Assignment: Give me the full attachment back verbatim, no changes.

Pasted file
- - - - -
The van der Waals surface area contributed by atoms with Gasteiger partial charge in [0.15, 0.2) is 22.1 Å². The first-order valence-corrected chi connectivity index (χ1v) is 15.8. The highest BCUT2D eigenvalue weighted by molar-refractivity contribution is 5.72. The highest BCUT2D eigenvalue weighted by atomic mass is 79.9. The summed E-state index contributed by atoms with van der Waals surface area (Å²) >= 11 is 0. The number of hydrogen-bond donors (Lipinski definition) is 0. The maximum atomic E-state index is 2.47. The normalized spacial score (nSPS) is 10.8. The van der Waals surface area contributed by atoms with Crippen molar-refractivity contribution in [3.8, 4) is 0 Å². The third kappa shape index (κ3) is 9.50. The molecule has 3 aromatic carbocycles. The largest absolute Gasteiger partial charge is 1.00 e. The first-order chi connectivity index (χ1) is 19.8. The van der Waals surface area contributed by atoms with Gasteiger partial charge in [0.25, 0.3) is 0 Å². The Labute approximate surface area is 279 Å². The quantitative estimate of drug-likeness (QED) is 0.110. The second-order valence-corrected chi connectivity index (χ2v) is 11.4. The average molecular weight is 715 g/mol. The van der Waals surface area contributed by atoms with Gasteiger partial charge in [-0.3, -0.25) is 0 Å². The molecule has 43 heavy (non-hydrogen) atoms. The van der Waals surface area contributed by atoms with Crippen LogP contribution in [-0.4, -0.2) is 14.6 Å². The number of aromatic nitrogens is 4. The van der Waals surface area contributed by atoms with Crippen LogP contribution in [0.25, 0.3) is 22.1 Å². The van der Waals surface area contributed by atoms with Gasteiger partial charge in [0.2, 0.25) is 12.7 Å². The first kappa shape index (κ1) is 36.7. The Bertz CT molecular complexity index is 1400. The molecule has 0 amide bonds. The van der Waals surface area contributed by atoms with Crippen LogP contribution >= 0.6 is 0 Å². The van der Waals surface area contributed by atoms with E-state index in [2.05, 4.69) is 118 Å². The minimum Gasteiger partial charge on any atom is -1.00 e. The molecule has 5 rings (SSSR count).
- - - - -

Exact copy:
The van der Waals surface area contributed by atoms with Gasteiger partial charge in [0.15, 0.2) is 22.1 Å². The first-order valence-corrected chi connectivity index (χ1v) is 15.8. The highest BCUT2D eigenvalue weighted by molar-refractivity contribution is 5.72. The highest BCUT2D eigenvalue weighted by atomic mass is 79.9. The summed E-state index contributed by atoms with van der Waals surface area (Å²) >= 11 is 0. The number of hydrogen-bond donors (Lipinski definition) is 0. The maximum atomic E-state index is 2.47. The normalized spacial score (nSPS) is 10.8. The van der Waals surface area contributed by atoms with Crippen molar-refractivity contribution in [3.8, 4) is 0 Å². The third kappa shape index (κ3) is 9.50. The molecule has 3 aromatic carbocycles. The largest absolute Gasteiger partial charge is 1.00 e. The first-order chi connectivity index (χ1) is 19.8. The van der Waals surface area contributed by atoms with Gasteiger partial charge in [0.25, 0.3) is 0 Å². The Labute approximate surface area is 279 Å². The quantitative estimate of drug-likeness (QED) is 0.110. The second-order valence-corrected chi connectivity index (χ2v) is 11.4. The average molecular weight is 715 g/mol. The van der Waals surface area contributed by atoms with Gasteiger partial charge in [-0.3, -0.25) is 0 Å². The molecule has 43 heavy (non-hydrogen) atoms. The van der Waals surface area contributed by atoms with Crippen LogP contribution in [-0.4, -0.2) is 14.6 Å². The number of aromatic nitrogens is 4. The van der Waals surface area contributed by atoms with Crippen LogP contribution in [0.25, 0.3) is 22.1 Å². The van der Waals surface area contributed by atoms with Gasteiger partial charge in [0.2, 0.25) is 12.7 Å². The first kappa shape index (κ1) is 36.7. The Bertz CT molecular complexity index is 1400. The molecule has 0 amide bonds. The van der Waals surface area contributed by atoms with Crippen LogP contribution >= 0.6 is 0 Å². The van der Waals surface area contributed by atoms with E-state index in [2.05, 4.69) is 118 Å². The minimum Gasteiger partial charge on any atom is -1.00 e. The molecule has 5 rings (SSSR count).